10. On this forum, I always felt uncomfortable saying what I did about the quality flaws of the older guitars, but there is NO doubt to me, that Heritage is building the best guitars they have since I've known of the company. Yes, some of the older ones are killer, especially some of the custom jobs I've seen, like Pressure, MartyGrass, Yoslate, and Kuz have commissioned, but I've seen many of the older ones sold in stores with some terrible nut slotting, fret filing and monkey soldering, etc. My friend Eric was a Heritage dealer and he carried all the standard models, so I played many of them from the so called golden years (preBandLab), and many people that bought them had problems with them. I had to do extensive work on all 3 of my older Heritage H150s to get them where I wanted them, but they all turned out killer. I had to replace the nut and do fret dressing on all of them. I sold one because it was ridiculously heavy, but the other two I've kept for good reason. When I first started getting into Heritages you could find a good H150 for around $1000 and then go to work on it, so the old ones were a bargain, especially if you could find one with a weight and finish that you liked. And then for a few hundred dollars more, you could get, new wiring, pickups, and hardware, etc, and you had a seriously good sounding guitar. My older 2006 H150 smokes!!! I bought it for $1200 and then put about $500 more into it so was a SERIOUS bargain! But many of the new guard H150's and H530's that I've played, were turn key, and were both good sounding and playable with no modding at all. I think the company is building some great guitars, and although more expensive, are still reasonably priced. Yes I know many of you guys are pissed about the way bandlab took over, but I don't care what they did, as long as they build good guitars and provide good customer service now. I have been looking at custom cores but waiting till I find exactly what I want. It's a new company better to start fresh.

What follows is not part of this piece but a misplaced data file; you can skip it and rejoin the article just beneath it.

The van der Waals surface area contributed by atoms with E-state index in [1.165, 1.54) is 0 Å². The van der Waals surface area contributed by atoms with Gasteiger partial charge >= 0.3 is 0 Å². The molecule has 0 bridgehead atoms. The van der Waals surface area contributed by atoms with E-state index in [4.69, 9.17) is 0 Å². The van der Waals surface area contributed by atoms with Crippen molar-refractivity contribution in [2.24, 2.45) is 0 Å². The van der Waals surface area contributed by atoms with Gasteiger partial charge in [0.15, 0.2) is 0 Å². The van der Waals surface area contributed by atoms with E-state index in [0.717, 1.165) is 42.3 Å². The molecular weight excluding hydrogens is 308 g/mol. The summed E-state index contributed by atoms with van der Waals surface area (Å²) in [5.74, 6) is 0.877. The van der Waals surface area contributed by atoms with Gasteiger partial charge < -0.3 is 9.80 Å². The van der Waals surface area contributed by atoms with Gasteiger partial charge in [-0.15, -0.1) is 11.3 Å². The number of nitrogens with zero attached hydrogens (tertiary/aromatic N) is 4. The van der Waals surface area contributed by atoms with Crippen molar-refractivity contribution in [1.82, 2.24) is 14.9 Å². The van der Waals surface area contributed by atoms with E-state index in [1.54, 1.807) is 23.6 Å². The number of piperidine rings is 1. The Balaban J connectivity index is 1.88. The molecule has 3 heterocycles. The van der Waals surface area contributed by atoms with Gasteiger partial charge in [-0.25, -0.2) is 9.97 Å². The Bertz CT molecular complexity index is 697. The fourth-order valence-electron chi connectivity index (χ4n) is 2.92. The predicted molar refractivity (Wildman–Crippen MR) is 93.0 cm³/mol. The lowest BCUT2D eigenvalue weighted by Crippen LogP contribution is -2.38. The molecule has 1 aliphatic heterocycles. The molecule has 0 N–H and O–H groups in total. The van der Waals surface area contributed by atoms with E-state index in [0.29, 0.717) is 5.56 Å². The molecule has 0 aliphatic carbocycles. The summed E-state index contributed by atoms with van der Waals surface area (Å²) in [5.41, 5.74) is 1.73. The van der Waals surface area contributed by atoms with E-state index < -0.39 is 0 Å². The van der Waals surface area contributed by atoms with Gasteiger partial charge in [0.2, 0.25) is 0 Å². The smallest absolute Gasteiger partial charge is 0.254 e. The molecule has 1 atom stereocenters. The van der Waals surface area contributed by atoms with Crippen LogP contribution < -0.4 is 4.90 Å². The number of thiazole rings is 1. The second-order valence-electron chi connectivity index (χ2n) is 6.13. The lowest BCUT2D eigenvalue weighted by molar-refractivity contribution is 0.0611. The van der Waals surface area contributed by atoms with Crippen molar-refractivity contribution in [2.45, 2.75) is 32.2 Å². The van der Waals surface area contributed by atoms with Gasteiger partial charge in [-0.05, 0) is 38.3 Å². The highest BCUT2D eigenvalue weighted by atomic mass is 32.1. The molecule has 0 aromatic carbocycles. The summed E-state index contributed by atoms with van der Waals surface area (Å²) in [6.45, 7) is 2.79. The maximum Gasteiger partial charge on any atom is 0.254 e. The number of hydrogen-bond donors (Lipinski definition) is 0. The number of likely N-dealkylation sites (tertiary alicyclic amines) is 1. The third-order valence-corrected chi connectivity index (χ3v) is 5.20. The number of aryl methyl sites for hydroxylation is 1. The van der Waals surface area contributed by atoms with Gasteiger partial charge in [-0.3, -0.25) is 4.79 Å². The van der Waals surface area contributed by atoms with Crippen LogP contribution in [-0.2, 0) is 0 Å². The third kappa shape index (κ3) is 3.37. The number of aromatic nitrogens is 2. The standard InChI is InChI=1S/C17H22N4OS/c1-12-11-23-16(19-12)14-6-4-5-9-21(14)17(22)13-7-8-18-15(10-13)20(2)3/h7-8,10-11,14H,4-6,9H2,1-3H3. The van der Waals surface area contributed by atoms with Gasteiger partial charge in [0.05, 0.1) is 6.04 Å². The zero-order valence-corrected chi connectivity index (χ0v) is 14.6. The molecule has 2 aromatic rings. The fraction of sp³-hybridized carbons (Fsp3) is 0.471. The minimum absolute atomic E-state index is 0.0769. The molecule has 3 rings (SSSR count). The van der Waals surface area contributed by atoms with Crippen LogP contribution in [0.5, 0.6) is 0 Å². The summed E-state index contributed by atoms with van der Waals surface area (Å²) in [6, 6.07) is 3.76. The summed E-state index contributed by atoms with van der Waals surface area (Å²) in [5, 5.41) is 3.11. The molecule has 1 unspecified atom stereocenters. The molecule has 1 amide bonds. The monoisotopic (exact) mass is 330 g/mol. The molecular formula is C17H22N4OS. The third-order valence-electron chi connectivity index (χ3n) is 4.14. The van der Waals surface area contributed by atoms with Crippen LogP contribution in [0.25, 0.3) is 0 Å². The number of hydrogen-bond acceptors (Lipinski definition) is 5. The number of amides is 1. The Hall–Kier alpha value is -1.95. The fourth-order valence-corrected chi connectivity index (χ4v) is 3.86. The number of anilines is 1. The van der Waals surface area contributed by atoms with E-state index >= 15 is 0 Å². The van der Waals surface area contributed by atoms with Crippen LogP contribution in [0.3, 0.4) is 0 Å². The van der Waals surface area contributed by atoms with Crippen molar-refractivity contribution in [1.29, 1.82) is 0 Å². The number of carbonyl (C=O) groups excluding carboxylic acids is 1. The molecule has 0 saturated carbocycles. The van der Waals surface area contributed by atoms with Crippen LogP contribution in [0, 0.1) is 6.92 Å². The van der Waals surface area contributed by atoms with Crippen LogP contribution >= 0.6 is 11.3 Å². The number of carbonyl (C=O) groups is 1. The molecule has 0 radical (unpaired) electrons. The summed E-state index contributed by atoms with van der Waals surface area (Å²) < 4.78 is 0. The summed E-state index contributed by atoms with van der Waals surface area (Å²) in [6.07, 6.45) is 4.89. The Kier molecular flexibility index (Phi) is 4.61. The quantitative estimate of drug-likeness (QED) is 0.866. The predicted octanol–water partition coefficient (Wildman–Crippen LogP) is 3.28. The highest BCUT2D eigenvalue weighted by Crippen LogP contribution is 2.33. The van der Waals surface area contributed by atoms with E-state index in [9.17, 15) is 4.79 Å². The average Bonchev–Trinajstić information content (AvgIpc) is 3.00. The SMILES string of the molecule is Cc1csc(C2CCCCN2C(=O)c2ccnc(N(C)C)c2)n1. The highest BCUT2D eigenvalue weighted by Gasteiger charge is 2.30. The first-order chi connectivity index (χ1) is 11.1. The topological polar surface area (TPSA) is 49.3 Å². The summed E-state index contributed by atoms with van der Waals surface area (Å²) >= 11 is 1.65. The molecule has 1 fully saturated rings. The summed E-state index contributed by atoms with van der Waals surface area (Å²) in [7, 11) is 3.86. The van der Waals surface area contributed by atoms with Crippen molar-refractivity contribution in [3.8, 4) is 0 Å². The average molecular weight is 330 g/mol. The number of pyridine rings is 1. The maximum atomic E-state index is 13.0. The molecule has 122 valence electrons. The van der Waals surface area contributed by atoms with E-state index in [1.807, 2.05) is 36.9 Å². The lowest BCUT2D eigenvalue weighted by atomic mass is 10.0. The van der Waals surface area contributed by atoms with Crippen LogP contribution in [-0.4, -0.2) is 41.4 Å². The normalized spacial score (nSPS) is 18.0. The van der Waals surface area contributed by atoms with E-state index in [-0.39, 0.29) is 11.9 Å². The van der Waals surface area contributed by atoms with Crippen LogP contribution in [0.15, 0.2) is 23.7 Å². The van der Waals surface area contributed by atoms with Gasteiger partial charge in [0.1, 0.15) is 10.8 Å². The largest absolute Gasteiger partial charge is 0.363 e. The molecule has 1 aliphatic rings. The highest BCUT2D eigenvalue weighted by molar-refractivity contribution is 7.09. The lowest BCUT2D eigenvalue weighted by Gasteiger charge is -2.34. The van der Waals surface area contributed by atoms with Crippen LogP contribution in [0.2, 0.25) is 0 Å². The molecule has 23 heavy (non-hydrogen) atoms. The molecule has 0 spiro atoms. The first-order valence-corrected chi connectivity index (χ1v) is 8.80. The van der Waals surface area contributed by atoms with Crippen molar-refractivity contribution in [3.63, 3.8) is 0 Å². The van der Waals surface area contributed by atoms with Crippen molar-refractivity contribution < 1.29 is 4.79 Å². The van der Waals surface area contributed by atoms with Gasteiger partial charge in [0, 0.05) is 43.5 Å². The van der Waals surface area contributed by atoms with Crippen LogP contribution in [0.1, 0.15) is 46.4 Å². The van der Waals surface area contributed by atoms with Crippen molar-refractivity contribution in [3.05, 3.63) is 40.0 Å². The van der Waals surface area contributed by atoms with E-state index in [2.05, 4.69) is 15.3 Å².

11. I find there are sweet spots for Les Paul weight that generally give consistently good repeatable results. I like them to be in the high eights to the low nines. I find the ones with the real low weights don't have the midrange I like, and the ones in the high nines and higher don't have the resonance I like. But I think a lot of the discernable sonic differences in the wood are masked when using potted pickups, which to me, dulls the upper high end resonance that I listen specifically for. So before I unload a guitar, I try it with a known set of good unpotted pickups! I've owned more Les Pauls than most people, and for two years I did a lot of guitar repairs with many being Les Pauls, and I took notes with each guitar I owned and/or played. One thing I don't believe is that that in modern times there were good wood years. 2007 was supposed to one of those years, and I owned three Les Pauls from 2007 that were some of the worst sounding Historic LPs that I've heard. A lot of people thought it was heresy when Gibson (and now Heritage, with the Custom Cores) went to using Fiji sourced Mahogany. They thought an LP that didn't use Honduran Mahogany couldn't sound as good. Well I stopped buying LPs because the three I have now a perfect for me, and two of them a Fiji Mahogany. If I was to buy an LP now, I would balance the tone with weight I can shoulder, and call it good.
  12. Very slim chance, It looks like the same rosewood in both of my early USA Les Pauls (1999 and 2000) that I sold off years ago, and very much like the Rosewood that my Gibson J45 has. I like that color, I will try and find pics for you. And yes I know that Heritage sometime used stock left over from the Gibson days, but Gibson stopped using Brazillian in the late sixties. I see no reason why they would have used Brazilian for a one off H150 unless it was ordered that way. The claim above about pre 1990 using Brazilian is just another internet myth.
  13. Who says they're Brazilian? I was not aware of that.